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Publication numberUS6595792 B1
Publication typeGrant
Application numberUS 09/699,855
Publication dateJul 22, 2003
Filing dateOct 30, 2000
Priority dateOct 30, 2000
Fee statusPaid
Also published asUS6832926, US20030211770
Publication number09699855, 699855, US 6595792 B1, US 6595792B1, US-B1-6595792, US6595792 B1, US6595792B1
InventorsDaniel C. Rudolph, Chadwick W. Stryker, Craig E. McDaniel
Original AssigneeHewlett-Packard Development Company, L.P.
Export CitationBiBTeX, EndNote, RefMan
External Links: USPTO, USPTO Assignment, Espacenet
Tamper resistant plug for changing a function of an electronic device
US 6595792 B1
Abstract
A plug includes a disabling mechanism that, upon activation, resists removal of the shaft when inserted into a socket. The plug can also include an indicator that provides an indication that the disabling mechanism has been activated. The plug, which once inserted, changes the state of an electronic device in a substantially permanent manner.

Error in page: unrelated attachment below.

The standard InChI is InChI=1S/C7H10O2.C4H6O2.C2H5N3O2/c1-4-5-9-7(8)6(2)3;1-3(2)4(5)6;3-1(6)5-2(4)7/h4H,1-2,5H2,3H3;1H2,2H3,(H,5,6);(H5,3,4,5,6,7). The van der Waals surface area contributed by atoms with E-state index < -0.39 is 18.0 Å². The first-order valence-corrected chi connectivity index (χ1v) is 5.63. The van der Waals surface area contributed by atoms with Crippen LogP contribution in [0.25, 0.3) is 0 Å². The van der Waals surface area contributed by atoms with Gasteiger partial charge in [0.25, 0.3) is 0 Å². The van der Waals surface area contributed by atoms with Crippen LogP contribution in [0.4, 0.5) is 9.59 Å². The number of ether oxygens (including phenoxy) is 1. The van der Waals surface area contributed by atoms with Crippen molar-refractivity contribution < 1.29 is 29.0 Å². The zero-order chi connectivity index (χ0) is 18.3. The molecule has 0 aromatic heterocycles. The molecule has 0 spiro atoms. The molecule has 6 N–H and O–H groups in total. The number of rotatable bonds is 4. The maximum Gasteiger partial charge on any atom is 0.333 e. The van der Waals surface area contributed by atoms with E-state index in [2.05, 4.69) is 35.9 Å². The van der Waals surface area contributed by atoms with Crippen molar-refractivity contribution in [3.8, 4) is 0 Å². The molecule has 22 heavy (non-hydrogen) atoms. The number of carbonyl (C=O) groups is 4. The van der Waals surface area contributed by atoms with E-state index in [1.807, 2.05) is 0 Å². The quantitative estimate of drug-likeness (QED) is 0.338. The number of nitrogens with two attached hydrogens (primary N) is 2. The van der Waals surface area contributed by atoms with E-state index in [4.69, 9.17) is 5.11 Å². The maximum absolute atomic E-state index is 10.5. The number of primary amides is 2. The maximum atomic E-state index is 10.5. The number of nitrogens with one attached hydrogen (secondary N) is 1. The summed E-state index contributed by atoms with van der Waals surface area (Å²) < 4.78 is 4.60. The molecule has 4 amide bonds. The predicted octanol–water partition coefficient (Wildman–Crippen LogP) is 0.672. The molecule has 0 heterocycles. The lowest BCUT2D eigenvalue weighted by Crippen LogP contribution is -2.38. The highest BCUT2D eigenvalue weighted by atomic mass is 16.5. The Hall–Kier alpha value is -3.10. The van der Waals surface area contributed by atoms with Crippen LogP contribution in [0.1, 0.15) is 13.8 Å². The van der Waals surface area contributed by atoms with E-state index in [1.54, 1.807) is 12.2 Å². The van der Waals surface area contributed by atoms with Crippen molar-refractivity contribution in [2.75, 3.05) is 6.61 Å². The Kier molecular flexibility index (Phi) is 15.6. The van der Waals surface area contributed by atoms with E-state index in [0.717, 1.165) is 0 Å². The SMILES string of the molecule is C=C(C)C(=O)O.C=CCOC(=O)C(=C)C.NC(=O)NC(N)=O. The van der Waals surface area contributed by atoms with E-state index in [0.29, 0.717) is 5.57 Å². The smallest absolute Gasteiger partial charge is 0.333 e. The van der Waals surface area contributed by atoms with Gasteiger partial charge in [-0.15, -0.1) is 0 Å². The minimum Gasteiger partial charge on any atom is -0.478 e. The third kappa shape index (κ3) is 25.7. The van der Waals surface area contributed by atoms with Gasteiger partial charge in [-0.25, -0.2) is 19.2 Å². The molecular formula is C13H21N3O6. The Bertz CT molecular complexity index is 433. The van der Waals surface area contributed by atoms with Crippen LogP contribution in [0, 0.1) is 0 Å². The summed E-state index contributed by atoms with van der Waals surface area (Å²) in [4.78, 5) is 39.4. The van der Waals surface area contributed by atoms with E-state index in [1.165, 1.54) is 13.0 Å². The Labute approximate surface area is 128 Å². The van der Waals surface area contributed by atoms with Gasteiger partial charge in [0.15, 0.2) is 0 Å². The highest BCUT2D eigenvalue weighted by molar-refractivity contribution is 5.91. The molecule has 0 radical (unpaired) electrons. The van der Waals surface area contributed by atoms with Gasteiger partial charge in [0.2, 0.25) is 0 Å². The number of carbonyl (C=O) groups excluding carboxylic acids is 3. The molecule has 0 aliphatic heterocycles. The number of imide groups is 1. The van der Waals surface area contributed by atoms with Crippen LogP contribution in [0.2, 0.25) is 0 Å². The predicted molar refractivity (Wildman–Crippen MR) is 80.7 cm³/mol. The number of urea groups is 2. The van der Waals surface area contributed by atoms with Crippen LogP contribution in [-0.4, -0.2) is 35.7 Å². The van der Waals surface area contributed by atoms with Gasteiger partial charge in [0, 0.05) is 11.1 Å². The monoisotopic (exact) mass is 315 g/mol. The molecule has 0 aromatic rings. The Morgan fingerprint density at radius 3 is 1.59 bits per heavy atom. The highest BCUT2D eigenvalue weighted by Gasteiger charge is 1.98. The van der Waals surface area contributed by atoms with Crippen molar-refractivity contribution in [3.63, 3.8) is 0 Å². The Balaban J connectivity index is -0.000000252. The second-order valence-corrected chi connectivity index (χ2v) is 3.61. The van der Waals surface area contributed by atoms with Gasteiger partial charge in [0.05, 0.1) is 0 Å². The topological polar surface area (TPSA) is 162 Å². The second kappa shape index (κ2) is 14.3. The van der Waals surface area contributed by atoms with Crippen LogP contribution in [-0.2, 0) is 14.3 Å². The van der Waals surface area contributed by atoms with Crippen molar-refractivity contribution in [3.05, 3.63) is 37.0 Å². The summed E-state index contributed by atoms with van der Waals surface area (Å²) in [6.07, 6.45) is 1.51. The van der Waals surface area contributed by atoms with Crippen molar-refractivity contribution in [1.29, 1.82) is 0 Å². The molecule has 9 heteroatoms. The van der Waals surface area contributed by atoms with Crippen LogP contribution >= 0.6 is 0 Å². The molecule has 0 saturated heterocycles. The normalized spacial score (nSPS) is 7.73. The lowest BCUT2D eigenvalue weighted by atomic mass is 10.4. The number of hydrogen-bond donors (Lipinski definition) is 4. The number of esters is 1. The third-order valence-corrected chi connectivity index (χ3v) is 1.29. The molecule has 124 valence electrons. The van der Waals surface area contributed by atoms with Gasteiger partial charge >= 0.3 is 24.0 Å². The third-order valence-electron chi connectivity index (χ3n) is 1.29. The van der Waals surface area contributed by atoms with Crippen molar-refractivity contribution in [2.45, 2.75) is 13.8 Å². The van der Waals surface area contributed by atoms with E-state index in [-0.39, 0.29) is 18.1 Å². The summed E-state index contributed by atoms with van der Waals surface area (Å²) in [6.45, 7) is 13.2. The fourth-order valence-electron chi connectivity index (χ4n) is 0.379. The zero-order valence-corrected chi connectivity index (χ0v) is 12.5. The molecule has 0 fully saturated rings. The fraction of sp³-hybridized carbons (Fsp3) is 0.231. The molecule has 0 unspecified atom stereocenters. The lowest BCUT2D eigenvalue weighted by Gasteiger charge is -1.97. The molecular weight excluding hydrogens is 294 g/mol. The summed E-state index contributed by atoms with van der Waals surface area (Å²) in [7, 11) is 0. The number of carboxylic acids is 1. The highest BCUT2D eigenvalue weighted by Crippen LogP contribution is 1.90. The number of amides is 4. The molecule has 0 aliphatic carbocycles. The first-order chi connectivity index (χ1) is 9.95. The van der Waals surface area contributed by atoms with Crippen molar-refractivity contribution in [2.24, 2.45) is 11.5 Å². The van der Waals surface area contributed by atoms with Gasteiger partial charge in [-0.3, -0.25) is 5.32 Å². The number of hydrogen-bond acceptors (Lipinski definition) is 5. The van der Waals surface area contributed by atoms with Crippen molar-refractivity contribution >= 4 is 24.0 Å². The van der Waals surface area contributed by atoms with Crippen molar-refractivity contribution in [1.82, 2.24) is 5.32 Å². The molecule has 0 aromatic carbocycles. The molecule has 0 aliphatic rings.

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Claims(19)
What is claimed is:
1. An electrical interconnection system, comprising:
an electronic device having a socket connector with an opening area; and
a plug, adapted to change a function of the electronic device when inserted into the socket connector, the plug having:
a shaft adapted to fit within the socket opening; and
a disabling mechanism attached to the shaft, the disabling mechanism including a moveably projecting portion with at least one arm, the arm being operable between a compressed position facilitating insertion of the shaft through the socket opening and an extended position preventing removal of the plug wherein inserting the plug into the socket precludes removal of the shaft without damaging either the plug or socket connector, and changes a function of the electronic device.